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Charting Fault Underwater Documents How Haitian Coast Was Uplifted During Quake, Exposing Corals Above Sea Surface

MU researcher and student were part of a team that examined the underwater extension of the faults responsible for the Haiti earthquake

April 14, 2010

Story Contact(s):
Kelsey Jackson, JacksonKN@missouri.edu, (573) 882-8353

Researchers wanted to understand which segments of the earthquake ruptured and how much fault movement and uplift of coastal features occurred in locations along or near the fault.

Researchers wanted to understand which segments of the earthquake ruptured and how much fault movement and uplift of coastal features occurred in locations along or near the fault.

COLUMBIA, Mo. – Evidence of the Jan. 12 earthquake in Haiti remains. On land, buildings are destroyed and coral becomes stranded above sea level. In the sea, the water is murky from the displaced mud. A University of Missouri researcher and a graduate student were members of a team that went on a 20-day research cruise off the coast of Haiti after the earthquake. The information gathered during the trip will help officials rebuild Haiti.

The scientists wanted to understand which segments of the earthquake fault ruptured and how much fault movement and uplift of coastal features occurred in locations along or near the fault. Colleagues working at the same time on land discovered that some areas of the Haitian coast had been uplifted almost a foot and a half, while other areas had dropped.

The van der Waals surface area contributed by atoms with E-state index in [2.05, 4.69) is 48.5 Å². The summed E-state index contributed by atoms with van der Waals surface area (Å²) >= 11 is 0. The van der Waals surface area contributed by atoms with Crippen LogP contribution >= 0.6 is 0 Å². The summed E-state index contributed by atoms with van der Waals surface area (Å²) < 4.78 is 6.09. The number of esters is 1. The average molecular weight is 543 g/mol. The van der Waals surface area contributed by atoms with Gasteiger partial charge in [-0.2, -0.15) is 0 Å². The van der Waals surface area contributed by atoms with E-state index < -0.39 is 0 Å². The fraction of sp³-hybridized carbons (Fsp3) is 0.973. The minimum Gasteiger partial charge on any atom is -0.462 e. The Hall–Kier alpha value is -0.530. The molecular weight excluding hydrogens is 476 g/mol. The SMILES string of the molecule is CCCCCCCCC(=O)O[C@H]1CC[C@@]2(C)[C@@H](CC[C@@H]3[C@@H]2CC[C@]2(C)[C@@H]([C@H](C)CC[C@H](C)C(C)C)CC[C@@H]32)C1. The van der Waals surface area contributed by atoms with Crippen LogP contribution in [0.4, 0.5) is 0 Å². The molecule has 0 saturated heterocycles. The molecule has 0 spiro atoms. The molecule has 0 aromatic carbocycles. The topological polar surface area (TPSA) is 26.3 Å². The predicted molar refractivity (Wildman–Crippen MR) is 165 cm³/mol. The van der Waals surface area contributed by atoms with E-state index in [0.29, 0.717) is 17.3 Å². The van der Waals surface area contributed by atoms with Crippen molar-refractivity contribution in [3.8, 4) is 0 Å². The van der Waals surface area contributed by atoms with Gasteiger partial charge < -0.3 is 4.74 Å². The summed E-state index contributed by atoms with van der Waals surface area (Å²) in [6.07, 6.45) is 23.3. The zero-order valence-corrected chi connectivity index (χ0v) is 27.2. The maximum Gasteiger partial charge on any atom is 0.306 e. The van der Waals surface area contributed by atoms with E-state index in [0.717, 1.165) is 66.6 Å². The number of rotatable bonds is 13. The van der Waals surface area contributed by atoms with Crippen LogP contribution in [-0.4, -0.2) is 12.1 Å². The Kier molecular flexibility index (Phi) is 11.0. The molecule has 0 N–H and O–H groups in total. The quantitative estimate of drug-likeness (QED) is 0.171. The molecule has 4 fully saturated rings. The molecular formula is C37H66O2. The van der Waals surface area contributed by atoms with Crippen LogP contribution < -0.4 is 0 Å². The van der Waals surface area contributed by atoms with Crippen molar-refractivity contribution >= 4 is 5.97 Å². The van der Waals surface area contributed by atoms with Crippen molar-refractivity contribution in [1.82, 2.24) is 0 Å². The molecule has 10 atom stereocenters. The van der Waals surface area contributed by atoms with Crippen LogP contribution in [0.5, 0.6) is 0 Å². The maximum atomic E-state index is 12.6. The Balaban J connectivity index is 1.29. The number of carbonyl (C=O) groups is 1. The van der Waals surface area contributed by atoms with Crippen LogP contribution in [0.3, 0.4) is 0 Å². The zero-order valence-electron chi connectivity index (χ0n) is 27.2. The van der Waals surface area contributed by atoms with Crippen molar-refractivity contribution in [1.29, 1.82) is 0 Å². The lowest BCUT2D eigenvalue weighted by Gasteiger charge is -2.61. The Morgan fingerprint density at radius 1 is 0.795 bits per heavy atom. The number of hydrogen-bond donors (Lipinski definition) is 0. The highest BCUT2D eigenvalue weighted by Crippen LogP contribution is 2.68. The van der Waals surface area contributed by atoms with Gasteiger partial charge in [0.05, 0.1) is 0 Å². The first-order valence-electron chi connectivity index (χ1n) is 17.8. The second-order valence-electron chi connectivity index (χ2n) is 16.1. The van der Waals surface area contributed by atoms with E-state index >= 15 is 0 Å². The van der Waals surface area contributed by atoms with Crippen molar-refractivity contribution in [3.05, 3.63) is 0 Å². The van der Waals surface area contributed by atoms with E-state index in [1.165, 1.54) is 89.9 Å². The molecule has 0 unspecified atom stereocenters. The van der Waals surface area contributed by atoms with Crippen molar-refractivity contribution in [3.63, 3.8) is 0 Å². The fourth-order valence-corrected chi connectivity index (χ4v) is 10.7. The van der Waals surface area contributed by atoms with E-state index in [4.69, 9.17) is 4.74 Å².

The National Science Foundation (NSF) Rapid Response Research program funded the research team that used multibeam, sub-bottom profiler, and side scan sonar equipment to map the seafloor surrounding the Enriquillo-Plantain Garden Fault, a system of faults which runs along the southern side of the Dominican Republic and Haiti. Researchers produced sonar images of the seafloor and seismic profiles that revealed the 3-dimensionl geological structures to about 50 meters below the seafloor. During the trip, researchers also gathered sediments and other evidence from the seafloor that might reveal hidden structures, how the Earth’s plates have moved and where strain may be building now.

“The coast in this region has been uplifted, while other areas had dropped, which indicated that some faults had not yet been mapped,” said Milene Cormier, assistant professor geophysics and geodynamics in the MU College of Arts and Science. “When mapping the underwater extension of the faults, we can determine where it hasn’t ruptured at the seafloor in the last earthquake. This could be used to forecast what might happen there next.”

Mapping the faults will help people make better decisions about rebuilding the capital city, Cormier said. The research team took a seafloor sonar survey of the area that is being considered for a new port and will determine if it could be a better location.

“The team working onshore was constantly communicating with our team surveying offshore,” Cormier said. “Understanding what happened both on land and underwater during the earthquake gives us a more complete picture of what may happen in the future. Scientists from many different universities around the world and from U.S. agencies have been collaborating constructively since the January 12 earthquake and are racing to understand what happened.”

The NSF-owned Research Vessel (R/V) Endeavor carried the researchers from MU, Columbia University, the University of Texas at Austin and the University of California at Santa Barbara.

The trip also served as a humanitarian aid effort. Dozens of large tents supplied by the organization -“Plan USA,” were delivered to serve as transitional classrooms and provide safe zones for children in camps in the affected areas.

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